Decisions on Objections – 810 KAR 1:017 & 810 KAR 1:029

Upon receiving an objection, the stewards are required to make all findings of fact related to the alleged interference.  These hearings are closed to the public and formal rules of evidence do not apply.  If the stewards determine that interference has occurred, the stewards must also determine whether and to what extent a horse should be disqualified.

(3) In determining the extent of disqualification, the stewards shall consider the seriousness and circumstances of the incident and may:

(a) Disqualify and place the offending horse, and any horses coupled with it as an entry, behind any horse that may have suffered by reason of the foul;

(b) Disqualify and declare the offending horse, any horse coupled with it as an entry, unplaced;

(c) Disqualify the offending horse, and any horses coupled with it as an entry, from participation in all or any part of the purse;

(d) Declare void a track record set or equaled by a disqualified horse, or any horses coupled with it as an entry;

(e) Affirm the placing judges’ order of finish and suspend the jockey, if in the stewards’ opinion the foul riding had no effect on the order of finish; or

(f) Disqualify the offending horse and not suspend the jockey, if in the stewards’ opinion the interference to another horse in a race was not the result of an intentional foul or careless riding on the part of the jockey.

In Derby 145, the stewards chose option (a).  The stewards found that Maximum Security interfered with War of Will, Bodexpress, and Long Range Toddy.  Of those horses, Long Range Toddy ran worst at 17th.  Therefore, the stewards moved Maximum Security from 1st to 17th and correspondingly bumped other horses up one position.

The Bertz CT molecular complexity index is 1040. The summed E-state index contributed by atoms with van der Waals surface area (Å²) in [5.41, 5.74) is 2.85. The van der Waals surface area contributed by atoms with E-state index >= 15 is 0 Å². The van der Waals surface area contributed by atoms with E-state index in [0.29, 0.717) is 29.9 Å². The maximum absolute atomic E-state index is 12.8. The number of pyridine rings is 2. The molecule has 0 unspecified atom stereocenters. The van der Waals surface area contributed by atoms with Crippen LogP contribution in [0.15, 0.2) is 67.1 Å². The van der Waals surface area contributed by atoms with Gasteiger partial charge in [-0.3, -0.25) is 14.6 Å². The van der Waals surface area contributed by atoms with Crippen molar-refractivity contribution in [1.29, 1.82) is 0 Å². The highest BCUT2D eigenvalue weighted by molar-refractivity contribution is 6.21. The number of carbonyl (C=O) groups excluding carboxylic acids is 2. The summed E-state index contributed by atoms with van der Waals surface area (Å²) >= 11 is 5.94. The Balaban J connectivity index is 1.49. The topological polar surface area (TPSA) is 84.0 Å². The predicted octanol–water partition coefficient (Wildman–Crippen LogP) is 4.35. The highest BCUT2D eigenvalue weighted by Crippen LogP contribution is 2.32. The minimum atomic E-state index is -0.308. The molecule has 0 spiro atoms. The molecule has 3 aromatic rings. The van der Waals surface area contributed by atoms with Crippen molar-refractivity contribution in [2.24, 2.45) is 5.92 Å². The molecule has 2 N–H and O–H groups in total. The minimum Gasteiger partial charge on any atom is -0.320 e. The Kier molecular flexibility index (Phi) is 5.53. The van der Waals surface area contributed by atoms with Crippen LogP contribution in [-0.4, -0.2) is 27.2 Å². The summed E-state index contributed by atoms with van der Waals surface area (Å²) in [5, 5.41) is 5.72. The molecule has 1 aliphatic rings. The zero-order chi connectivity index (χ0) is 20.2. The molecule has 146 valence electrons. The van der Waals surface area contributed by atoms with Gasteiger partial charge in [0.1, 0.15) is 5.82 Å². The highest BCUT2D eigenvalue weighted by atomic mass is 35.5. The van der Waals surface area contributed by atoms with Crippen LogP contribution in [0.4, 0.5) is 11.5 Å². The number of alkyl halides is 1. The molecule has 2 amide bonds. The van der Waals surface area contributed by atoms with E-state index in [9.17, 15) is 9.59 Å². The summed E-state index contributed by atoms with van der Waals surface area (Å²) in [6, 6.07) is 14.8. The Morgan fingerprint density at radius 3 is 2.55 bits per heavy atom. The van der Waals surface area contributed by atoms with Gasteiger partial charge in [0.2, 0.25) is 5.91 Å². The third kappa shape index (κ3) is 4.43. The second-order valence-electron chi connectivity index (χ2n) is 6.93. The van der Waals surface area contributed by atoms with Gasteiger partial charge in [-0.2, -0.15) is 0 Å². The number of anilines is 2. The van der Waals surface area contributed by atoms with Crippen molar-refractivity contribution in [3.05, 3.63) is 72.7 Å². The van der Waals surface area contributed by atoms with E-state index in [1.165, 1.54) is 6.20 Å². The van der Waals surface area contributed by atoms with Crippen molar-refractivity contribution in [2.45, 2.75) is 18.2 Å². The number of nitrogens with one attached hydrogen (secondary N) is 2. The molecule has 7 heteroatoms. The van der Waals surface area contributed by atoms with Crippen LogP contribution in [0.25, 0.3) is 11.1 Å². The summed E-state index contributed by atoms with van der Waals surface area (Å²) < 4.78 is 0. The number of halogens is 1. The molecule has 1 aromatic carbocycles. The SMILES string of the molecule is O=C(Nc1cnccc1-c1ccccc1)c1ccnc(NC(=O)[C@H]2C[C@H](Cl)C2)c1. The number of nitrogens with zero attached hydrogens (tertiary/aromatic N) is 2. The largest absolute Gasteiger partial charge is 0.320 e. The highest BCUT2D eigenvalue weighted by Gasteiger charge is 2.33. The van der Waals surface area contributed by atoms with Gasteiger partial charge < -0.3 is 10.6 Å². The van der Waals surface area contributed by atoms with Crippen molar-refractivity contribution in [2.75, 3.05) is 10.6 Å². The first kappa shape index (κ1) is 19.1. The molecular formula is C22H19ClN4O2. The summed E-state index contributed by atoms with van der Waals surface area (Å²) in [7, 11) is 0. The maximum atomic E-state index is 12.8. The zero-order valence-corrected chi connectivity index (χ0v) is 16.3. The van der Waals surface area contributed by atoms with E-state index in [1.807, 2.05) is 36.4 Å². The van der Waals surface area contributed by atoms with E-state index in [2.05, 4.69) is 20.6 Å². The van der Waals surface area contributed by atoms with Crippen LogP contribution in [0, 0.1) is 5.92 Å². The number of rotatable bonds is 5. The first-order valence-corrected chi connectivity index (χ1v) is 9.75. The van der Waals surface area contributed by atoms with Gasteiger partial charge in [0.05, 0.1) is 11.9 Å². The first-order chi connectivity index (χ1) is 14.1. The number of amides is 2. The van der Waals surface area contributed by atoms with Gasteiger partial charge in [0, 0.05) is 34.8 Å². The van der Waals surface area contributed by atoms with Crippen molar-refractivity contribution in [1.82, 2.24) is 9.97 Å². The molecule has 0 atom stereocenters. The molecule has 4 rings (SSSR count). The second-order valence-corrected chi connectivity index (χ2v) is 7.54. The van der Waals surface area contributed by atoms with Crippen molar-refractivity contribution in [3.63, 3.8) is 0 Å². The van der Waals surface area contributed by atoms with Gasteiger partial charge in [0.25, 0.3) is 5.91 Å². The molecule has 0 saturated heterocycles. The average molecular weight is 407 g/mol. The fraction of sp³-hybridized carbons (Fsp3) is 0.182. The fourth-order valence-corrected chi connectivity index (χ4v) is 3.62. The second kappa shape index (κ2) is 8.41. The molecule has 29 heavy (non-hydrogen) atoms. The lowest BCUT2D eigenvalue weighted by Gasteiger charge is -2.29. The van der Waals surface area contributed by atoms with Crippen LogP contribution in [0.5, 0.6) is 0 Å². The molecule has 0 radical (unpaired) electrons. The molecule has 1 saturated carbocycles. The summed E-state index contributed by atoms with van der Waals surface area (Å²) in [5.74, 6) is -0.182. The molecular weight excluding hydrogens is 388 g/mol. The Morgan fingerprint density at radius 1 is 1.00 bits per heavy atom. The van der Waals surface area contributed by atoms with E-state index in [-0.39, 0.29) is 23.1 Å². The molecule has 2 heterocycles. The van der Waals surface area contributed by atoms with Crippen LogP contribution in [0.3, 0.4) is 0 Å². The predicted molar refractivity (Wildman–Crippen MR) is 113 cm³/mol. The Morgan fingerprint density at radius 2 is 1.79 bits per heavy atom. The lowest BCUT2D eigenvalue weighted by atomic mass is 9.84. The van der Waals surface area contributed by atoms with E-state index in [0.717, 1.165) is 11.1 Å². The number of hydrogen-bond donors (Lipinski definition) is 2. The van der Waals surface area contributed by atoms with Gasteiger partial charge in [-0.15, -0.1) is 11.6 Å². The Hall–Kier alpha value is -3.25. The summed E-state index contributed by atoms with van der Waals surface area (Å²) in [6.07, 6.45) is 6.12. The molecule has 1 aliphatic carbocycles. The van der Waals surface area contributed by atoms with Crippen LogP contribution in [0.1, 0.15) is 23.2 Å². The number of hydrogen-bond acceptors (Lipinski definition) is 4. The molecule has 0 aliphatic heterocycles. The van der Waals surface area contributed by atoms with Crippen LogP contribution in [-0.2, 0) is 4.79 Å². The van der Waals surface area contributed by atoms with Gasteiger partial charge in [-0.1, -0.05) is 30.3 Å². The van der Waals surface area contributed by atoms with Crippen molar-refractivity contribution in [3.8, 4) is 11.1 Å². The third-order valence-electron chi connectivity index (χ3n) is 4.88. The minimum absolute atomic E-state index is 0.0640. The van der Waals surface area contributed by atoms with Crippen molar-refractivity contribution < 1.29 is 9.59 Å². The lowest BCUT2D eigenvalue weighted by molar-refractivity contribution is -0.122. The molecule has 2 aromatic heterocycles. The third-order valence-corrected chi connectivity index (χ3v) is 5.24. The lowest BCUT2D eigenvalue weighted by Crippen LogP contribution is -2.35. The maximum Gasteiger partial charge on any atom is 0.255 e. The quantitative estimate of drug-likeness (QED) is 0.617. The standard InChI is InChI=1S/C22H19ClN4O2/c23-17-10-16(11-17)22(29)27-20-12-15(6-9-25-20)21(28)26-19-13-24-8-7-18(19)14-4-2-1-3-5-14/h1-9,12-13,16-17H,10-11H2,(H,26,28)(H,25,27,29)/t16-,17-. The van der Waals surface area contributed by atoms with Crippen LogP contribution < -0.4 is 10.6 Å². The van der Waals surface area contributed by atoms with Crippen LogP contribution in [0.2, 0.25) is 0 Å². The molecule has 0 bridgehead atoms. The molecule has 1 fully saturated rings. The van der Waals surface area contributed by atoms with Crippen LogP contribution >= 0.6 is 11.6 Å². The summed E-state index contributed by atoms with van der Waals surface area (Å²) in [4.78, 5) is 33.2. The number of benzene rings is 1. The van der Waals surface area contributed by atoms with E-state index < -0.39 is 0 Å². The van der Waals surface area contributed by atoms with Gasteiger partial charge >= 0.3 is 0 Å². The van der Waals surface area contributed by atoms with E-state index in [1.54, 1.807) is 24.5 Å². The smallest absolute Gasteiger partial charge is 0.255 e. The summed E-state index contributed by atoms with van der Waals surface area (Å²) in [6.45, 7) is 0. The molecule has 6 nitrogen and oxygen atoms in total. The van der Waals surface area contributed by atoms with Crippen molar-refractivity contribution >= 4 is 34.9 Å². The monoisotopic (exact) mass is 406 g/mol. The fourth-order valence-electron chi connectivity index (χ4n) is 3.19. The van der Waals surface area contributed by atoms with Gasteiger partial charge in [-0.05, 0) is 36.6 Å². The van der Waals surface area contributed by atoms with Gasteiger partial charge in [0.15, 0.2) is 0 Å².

Betting – 810 KAR 1:016 & 810 KAR 1:017

Horse players know that a bettor may not cash a ticket until the tote board shows “official.”  (Hopefully they also know not to discard “losing” tickets until the tote board shows official.)  The results of Derby 145 remained unofficial for more than twenty minutes while the stewards determined the objections.  As we now know, Country House was declared the winner following this review.  But can pari-mutuel payouts be changed once a race is declared official?  The short answer is no.  “The decision of the stewards as to the official order of finish for pari-mutuel wagering purposes is final and no subsequent action shall set aside or alter the order of finish for the purposes of pari-mutuel wagering.”

This rule has been implicated once before in the Derby.  In 1968, Dancer’s Image crossed the finish line first.  Two days later, a urine test indicated that Dancer’s Image had been administered a prohibited substance.  (All winners are drug tested.)  Dancer’s Image was disqualified and Forward Pass was declared the winner.  While the winning purse was redistributed among horse owners, pari-mutuel wagering payouts were not affected.

What now?

Maximum Security’s owners have pledged to review legal options.  Stay tuned for a future post that explores these legal options.  It took four years to finally sort out the legal battles following the disqualification of Dancer’s Image in 1968.